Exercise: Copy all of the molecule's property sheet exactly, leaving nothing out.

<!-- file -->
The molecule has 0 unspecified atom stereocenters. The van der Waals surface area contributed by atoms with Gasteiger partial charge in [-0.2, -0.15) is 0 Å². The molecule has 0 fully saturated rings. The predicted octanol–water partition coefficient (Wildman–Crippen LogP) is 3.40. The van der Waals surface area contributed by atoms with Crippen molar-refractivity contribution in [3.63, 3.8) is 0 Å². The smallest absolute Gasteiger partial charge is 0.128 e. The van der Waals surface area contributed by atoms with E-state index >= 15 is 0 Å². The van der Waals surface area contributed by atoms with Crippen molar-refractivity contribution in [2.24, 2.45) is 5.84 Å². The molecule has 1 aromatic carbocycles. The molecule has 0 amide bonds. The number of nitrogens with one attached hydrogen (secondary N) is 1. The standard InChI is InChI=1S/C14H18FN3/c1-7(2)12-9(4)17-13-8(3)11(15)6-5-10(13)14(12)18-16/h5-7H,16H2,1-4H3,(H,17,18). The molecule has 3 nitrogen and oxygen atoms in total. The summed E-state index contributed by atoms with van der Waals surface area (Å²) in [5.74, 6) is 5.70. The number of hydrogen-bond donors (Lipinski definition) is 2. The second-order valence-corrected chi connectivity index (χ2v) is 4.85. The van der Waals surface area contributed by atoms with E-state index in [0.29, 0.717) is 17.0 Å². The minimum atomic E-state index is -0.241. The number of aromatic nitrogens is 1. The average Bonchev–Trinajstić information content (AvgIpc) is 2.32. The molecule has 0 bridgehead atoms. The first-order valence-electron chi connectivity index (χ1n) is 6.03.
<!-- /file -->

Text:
The molecule has 0 unspecified atom stereocenters. The van der Waals surface area contributed by atoms with Gasteiger partial charge in [-0.2, -0.15) is 0 Å². The molecule has 0 fully saturated rings. The predicted octanol–water partition coefficient (Wildman–Crippen LogP) is 3.40. The van der Waals surface area contributed by atoms with Crippen molar-refractivity contribution in [3.63, 3.8) is 0 Å². The smallest absolute Gasteiger partial charge is 0.128 e. The van der Waals surface area contributed by atoms with E-state index >= 15 is 0 Å². The van der Waals surface area contributed by atoms with Crippen molar-refractivity contribution in [2.24, 2.45) is 5.84 Å². The molecule has 1 aromatic carbocycles. The molecule has 0 amide bonds. The number of nitrogens with one attached hydrogen (secondary N) is 1. The standard InChI is InChI=1S/C14H18FN3/c1-7(2)12-9(4)17-13-8(3)11(15)6-5-10(13)14(12)18-16/h5-7H,16H2,1-4H3,(H,17,18). The molecule has 3 nitrogen and oxygen atoms in total. The summed E-state index contributed by atoms with van der Waals surface area (Å²) in [5.74, 6) is 5.70. The number of hydrogen-bond donors (Lipinski definition) is 2. The second-order valence-corrected chi connectivity index (χ2v) is 4.85. The van der Waals surface area contributed by atoms with E-state index in [0.29, 0.717) is 17.0 Å². The minimum atomic E-state index is -0.241. The number of aromatic nitrogens is 1. The average Bonchev–Trinajstić information content (AvgIpc) is 2.32. The molecule has 0 bridgehead atoms. The first-order valence-electron chi connectivity index (χ1n) is 6.03.